Pick-up artists treat women as if they're shiny gold coins instead of human beings; ladies are rewards for players savvy enough to unlock the levels of "the game," not people with whom one might enjoy a mutually satisfying relationship. That's why gamemakers think dudes will pay up for a "Become a Pickup Artist" iPhone app.
"Practice in 8 of the most unexpected and effective pickup scenes and venues, from San Francisco to Paris," according to a press release from Chouquette Games introducing "Become a Pickup Artist" on iOS, which allows you to "test pickup techniques on over 20 girls, each with their own unique personality and style" for exciting "dating simulation gameplay with new skills, concepts, and awesome achievements to unlock." All this for only $2.99!
More background from the release:
Developed around pickup artist extraordinaire Nick Savoy’s legendary Love Systems method, players are cast as the unlucky in love “Luke” and learn how to attract and interact with gorgeous women by testing their dating skills against a virtual collection of flirty femmes. Follow Luke’s journey from average frustrated chump to charming casanova while learning the secrets of the world’s greatest ladies’ men to meet, interact, and form relationships in any social situation.
I downloaded the game (JOURNALISM) and soon found myself scanning a college campus looking for some chick named Cindy. It was very "Choose Your Own Adventure," stalker-style.
Cindy, whom I soon found, told me she was only a journalist because "she wanted to get Daddy off her back" (ah, yes, all parents hope their daughters succeed in the lucrative field of journalism) and that she only reads if she "doesn't have anything better to do." I was only allowed to say dumb things to her like, "I've just started an internship at a cool local company," but somehow I got her number. Fast forward to two years later, where I'm meeting my EX-girlfriend Cindy (what happened?!) and she tells me she's getting married to this horrible Australian bro whose "idea of a good time isn't a take-out and Office reruns." Burn. Noooooooo. Cindyyyy.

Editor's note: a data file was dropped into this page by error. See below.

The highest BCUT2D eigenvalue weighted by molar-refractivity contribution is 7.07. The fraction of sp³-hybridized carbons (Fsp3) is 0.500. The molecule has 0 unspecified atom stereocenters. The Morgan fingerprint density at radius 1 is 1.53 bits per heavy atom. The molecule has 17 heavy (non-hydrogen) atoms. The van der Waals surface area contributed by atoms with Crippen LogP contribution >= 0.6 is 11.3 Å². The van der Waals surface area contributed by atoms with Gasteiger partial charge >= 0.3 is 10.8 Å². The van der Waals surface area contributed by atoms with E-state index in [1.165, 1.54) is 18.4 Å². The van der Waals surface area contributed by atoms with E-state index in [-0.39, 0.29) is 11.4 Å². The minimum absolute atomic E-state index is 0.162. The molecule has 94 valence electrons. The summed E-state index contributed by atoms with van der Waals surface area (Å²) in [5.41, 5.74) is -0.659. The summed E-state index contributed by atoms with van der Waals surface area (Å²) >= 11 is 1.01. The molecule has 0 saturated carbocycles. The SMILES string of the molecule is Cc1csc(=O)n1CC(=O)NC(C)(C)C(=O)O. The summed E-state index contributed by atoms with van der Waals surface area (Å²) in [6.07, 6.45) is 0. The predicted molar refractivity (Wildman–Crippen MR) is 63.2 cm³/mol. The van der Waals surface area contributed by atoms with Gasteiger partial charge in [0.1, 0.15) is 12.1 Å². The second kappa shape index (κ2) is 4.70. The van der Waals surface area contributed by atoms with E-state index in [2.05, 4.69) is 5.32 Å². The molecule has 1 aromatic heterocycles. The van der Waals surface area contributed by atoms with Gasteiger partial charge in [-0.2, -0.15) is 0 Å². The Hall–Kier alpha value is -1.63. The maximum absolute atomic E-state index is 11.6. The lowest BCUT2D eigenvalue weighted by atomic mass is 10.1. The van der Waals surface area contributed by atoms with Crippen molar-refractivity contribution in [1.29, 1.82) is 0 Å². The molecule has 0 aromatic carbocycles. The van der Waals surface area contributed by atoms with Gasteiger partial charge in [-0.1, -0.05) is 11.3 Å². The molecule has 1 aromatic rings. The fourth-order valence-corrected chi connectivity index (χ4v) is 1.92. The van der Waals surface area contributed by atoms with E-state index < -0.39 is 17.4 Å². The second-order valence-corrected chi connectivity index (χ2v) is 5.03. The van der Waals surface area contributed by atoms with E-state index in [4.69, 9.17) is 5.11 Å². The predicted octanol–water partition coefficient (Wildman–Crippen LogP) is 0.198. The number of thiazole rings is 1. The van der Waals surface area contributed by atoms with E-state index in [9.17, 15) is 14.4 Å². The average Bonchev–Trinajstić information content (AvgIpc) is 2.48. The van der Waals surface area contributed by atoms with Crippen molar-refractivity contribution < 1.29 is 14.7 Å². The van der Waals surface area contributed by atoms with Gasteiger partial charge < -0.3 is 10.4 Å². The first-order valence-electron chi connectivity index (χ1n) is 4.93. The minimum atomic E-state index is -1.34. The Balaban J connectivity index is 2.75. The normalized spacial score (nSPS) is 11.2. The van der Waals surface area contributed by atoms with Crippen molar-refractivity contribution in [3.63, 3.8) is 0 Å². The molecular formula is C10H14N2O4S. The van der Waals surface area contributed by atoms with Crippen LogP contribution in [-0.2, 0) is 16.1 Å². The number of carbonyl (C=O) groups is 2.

It turns out that this was all a prologue of sorts — how NOT to pick up girls (don't be boring, don't eat take-out) — and I was soon transported to a bar where master pick-up artist Derek Cajun promised to help me find the woman of my dreams. I will find her if I approach her with an offbeat story, such as "there were two girls fighting outside," pick mutual interests from a "comfort wheel" that helps me pretend to "understand her personality" and play stress games before I ask for her number. I picked up one girl and unlocked "storytelling" and "teasing" as skills before I quit, because I got the point.
Pick-up artistry appeals to people who aren't social superstars because it's comforting to be provided with rules and levels and games, to think that if you master tricks and hacks just like you did when you were obsessed with The Legend of Zelda, you'll feel good about yourself after you put down your console.
It's easy to brush these games (both real and virtual) aside as harmless, or even helpful, for guys that need guidance. But they don't teach men to listen to or try to develop a meaningful connection with the women they're trying to pick up, because pick-up artists are only concerned with boosting their own confidence by soliciting attention from women.
Programming men to ignore every aspect of a women's personality other than how she makes them feel about themselves leads to men who, as documented in our "Rapists Explain Themselves on Reddit" post, are so disconnected from reality that they don't even think to look a woman in the face to be sure she wants to have sex.
During the game, Derek Cajun told "me" that I wouldn't only get the girl of my dreams if I followed his leadership instead of being myself — I'd be a "better man and person." I think we can say with certainty that guys who download "Become a Pickup Artists" aren't on the way to becoming better men; they're just pathetic. And possibly predators, too.